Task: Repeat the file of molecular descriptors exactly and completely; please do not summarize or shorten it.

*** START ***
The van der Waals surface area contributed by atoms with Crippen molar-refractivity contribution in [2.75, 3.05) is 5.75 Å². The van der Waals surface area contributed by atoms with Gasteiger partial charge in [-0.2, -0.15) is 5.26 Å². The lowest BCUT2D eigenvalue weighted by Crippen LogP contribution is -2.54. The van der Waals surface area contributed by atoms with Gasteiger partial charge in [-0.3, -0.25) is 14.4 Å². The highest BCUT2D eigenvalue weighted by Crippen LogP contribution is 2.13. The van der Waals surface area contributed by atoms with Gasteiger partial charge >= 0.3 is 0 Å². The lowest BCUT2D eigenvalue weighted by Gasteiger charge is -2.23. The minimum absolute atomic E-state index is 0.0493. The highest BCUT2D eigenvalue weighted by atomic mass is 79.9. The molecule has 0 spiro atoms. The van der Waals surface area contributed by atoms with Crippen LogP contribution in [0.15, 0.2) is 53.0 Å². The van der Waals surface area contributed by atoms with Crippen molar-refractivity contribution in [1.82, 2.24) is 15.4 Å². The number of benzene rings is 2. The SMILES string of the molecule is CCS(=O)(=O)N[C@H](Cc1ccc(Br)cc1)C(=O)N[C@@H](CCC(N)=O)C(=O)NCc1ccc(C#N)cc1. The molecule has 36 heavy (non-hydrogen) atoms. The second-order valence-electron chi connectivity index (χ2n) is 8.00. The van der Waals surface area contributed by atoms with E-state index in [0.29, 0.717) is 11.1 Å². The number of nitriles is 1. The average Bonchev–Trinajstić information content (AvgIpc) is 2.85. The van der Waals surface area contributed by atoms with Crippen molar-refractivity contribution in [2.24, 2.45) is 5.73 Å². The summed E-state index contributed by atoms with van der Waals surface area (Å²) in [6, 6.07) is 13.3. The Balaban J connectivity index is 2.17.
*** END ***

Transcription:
The van der Waals surface area contributed by atoms with Crippen molar-refractivity contribution in [2.75, 3.05) is 5.75 Å². The van der Waals surface area contributed by atoms with Gasteiger partial charge in [-0.2, -0.15) is 5.26 Å². The lowest BCUT2D eigenvalue weighted by Crippen LogP contribution is -2.54. The van der Waals surface area contributed by atoms with Gasteiger partial charge in [-0.3, -0.25) is 14.4 Å². The highest BCUT2D eigenvalue weighted by Crippen LogP contribution is 2.13. The van der Waals surface area contributed by atoms with Gasteiger partial charge >= 0.3 is 0 Å². The lowest BCUT2D eigenvalue weighted by Gasteiger charge is -2.23. The minimum absolute atomic E-state index is 0.0493. The highest BCUT2D eigenvalue weighted by atomic mass is 79.9. The molecule has 0 spiro atoms. The van der Waals surface area contributed by atoms with Crippen LogP contribution in [0.15, 0.2) is 53.0 Å². The van der Waals surface area contributed by atoms with Crippen molar-refractivity contribution in [1.82, 2.24) is 15.4 Å². The number of benzene rings is 2. The SMILES string of the molecule is CCS(=O)(=O)N[C@H](Cc1ccc(Br)cc1)C(=O)N[C@@H](CCC(N)=O)C(=O)NCc1ccc(C#N)cc1. The molecule has 36 heavy (non-hydrogen) atoms. The second-order valence-electron chi connectivity index (χ2n) is 8.00. The van der Waals surface area contributed by atoms with E-state index in [0.29, 0.717) is 11.1 Å². The number of nitriles is 1. The average Bonchev–Trinajstić information content (AvgIpc) is 2.85. The van der Waals surface area contributed by atoms with Crippen molar-refractivity contribution in [2.24, 2.45) is 5.73 Å². The summed E-state index contributed by atoms with van der Waals surface area (Å²) in [6, 6.07) is 13.3. The Balaban J connectivity index is 2.17.